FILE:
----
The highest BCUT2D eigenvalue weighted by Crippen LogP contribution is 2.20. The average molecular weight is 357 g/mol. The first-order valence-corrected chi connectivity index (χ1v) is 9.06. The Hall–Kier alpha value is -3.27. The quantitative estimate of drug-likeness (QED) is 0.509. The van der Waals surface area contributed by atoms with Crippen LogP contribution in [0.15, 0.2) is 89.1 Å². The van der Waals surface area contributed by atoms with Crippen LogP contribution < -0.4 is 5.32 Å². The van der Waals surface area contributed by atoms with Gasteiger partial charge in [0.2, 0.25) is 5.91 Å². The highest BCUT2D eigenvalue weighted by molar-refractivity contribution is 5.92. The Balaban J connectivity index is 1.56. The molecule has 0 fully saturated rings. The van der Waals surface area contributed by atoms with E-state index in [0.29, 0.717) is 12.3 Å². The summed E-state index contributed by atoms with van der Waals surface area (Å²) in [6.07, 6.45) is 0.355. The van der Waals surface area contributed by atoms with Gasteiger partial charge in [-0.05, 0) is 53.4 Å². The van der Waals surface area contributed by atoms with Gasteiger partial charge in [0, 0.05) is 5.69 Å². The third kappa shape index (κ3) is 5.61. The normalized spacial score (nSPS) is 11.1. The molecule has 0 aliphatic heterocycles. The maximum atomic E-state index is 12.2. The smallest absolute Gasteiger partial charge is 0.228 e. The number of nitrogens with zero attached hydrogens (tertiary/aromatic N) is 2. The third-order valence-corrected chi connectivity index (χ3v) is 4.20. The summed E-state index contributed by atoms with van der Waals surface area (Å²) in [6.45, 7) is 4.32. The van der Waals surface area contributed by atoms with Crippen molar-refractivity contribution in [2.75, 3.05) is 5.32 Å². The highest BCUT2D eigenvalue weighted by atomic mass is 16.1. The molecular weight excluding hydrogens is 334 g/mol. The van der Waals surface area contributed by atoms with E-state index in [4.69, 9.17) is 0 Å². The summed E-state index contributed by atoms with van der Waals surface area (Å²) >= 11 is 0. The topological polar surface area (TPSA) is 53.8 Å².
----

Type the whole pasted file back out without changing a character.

The highest BCUT2D eigenvalue weighted by Crippen LogP contribution is 2.20. The average molecular weight is 357 g/mol. The first-order valence-corrected chi connectivity index (χ1v) is 9.06. The Hall–Kier alpha value is -3.27. The quantitative estimate of drug-likeness (QED) is 0.509. The van der Waals surface area contributed by atoms with Crippen LogP contribution in [0.15, 0.2) is 89.1 Å². The van der Waals surface area contributed by atoms with Crippen LogP contribution < -0.4 is 5.32 Å². The van der Waals surface area contributed by atoms with Gasteiger partial charge in [0.2, 0.25) is 5.91 Å². The highest BCUT2D eigenvalue weighted by molar-refractivity contribution is 5.92. The Balaban J connectivity index is 1.56. The molecule has 0 fully saturated rings. The van der Waals surface area contributed by atoms with E-state index in [0.29, 0.717) is 12.3 Å². The summed E-state index contributed by atoms with van der Waals surface area (Å²) in [6.07, 6.45) is 0.355. The van der Waals surface area contributed by atoms with Gasteiger partial charge in [-0.05, 0) is 53.4 Å². The van der Waals surface area contributed by atoms with Gasteiger partial charge in [0, 0.05) is 5.69 Å². The third kappa shape index (κ3) is 5.61. The normalized spacial score (nSPS) is 11.1. The molecule has 0 aliphatic heterocycles. The maximum atomic E-state index is 12.2. The smallest absolute Gasteiger partial charge is 0.228 e. The number of nitrogens with zero attached hydrogens (tertiary/aromatic N) is 2. The third-order valence-corrected chi connectivity index (χ3v) is 4.20. The summed E-state index contributed by atoms with van der Waals surface area (Å²) in [6.45, 7) is 4.32. The van der Waals surface area contributed by atoms with Crippen molar-refractivity contribution in [2.75, 3.05) is 5.32 Å². The highest BCUT2D eigenvalue weighted by atomic mass is 16.1. The molecular weight excluding hydrogens is 334 g/mol. The van der Waals surface area contributed by atoms with E-state index in [4.69, 9.17) is 0 Å². The summed E-state index contributed by atoms with van der Waals surface area (Å²) >= 11 is 0. The topological polar surface area (TPSA) is 53.8 Å².